Environment Minister Calls for More Sustainable use of the Country’s Forest Resources

Minister of Water, Land, Environment and Climate Change, Robert Pickersgill.

Minister of Water, Land, Environment and Climate Change, Robert Pickersgill is calling for a more sustainable use of the country’s forest resources. He says Jamaica’s forest resources have been negatively affected by the activities of individuals and corporations. These activities, he says, include mining and quarrying for ore, housing and other forms of development, as well as agriculture.

In a message delivered by Chief Technical Director in the Ministry, Lieutenant Colonel Oral Khan, at the official national tree day planting ceremony and project at the St. Andrew Technical High School, Friday, October 2, he said the unregulated cutting of trees for these activities can lead to widespread soil erosion, siltation of rivers, and result in less water entering and recharging the aquifers.   

“Don’t get me wrong; development when done in a sustainable manner is good.  We need to house our people, provide them with jobs and give them the necessary infrastructure to make their lives more comfortable.  But development at the expense of the natural environment benefits no one.” 

Minister Pickersgill says the challenge of achieving a balance between economic development and environmental preservation has led to the current situation, where only 40 per cent of the island is covered with forests. 

Meanwhile, the Minister is calling on Jamaicans to become more aware of how their actions can impact the health of the environment, trees and forests. He says this is critical if the country is to achieve a healthy natural environment, which is goal number four of Vision2030 Jamaica.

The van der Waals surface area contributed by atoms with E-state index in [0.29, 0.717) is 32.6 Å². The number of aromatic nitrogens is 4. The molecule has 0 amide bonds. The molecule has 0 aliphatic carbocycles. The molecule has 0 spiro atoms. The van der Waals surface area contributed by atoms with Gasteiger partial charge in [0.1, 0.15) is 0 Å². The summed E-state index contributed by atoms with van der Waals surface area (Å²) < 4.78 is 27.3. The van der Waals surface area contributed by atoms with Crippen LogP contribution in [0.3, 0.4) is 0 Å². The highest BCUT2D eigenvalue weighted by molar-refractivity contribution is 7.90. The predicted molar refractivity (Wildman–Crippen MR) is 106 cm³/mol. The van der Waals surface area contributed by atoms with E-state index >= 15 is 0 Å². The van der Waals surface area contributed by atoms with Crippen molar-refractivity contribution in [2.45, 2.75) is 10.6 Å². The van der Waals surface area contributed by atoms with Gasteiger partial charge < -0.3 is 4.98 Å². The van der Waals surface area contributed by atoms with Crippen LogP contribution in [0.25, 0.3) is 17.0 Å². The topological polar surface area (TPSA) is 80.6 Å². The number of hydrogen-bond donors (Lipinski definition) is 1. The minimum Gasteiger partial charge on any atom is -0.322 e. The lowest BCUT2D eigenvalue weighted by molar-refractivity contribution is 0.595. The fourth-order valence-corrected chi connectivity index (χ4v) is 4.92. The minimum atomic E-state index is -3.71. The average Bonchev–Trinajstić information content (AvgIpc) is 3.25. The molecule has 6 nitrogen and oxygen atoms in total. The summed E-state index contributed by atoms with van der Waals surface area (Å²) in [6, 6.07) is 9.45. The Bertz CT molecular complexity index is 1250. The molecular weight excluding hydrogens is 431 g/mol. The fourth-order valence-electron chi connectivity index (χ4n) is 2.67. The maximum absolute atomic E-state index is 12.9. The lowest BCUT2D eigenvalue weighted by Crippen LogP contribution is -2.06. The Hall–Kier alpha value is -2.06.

Minister Pickersgill says Jamaicans must start seeing themselves as stakeholders in the future they want for their country. “Some of us may not even be around to see the results of our actions, as the trees that we plant today will take years to grow to full size. However, no matter our age and our circumstances, we have to consider what kind of country, and indeed, what kind of world we want to leave behind for future generations,” he said.

The Minister has commended the work of the Forestry Department and the work it has been doing in educating the public about the vital roles that trees play and he is urging  Jamaicans to partner with the Agency to take care of the trees and forests so that they in turn, can take care of us.

“Whether we are from government, the private sector, NGO’s, educational institutions, community groups,  whether you live in the cities or the rural areas, we are all Jamaicans and we owe it to ourselves and to our children to be stewards of the natural resources with which we have been blessed,” he said.

Meanwhile, CEO and Conservator of Forests, Ms. Marilyn Headley, has hailed the 13th staging of National Tree Planting Day a success. The Agency planted just over one hundred (100) seedlings at four ceremonies held across the island. The seedlings were planted at the St. Andrew Technical High School in Kingston; Hague Primary and Infant School, Trelawny; May Day High School; Manchester; and Annotto Bay High school in St. Mary.

The Agency also partnered with FLOW to plant seedlings at the Shortwood Practising Primary and Junior High School.

Ms. Headley says the tree planting exercises were well received by the schools. She says the Agency is grateful for the continued support and is looking forward for even more partnerships for next year’s tree planting exercise.

The 13th staging of National Tree Planting Day was held under the theme, “Plant a Tree, Reduce Carbon Dioxide.”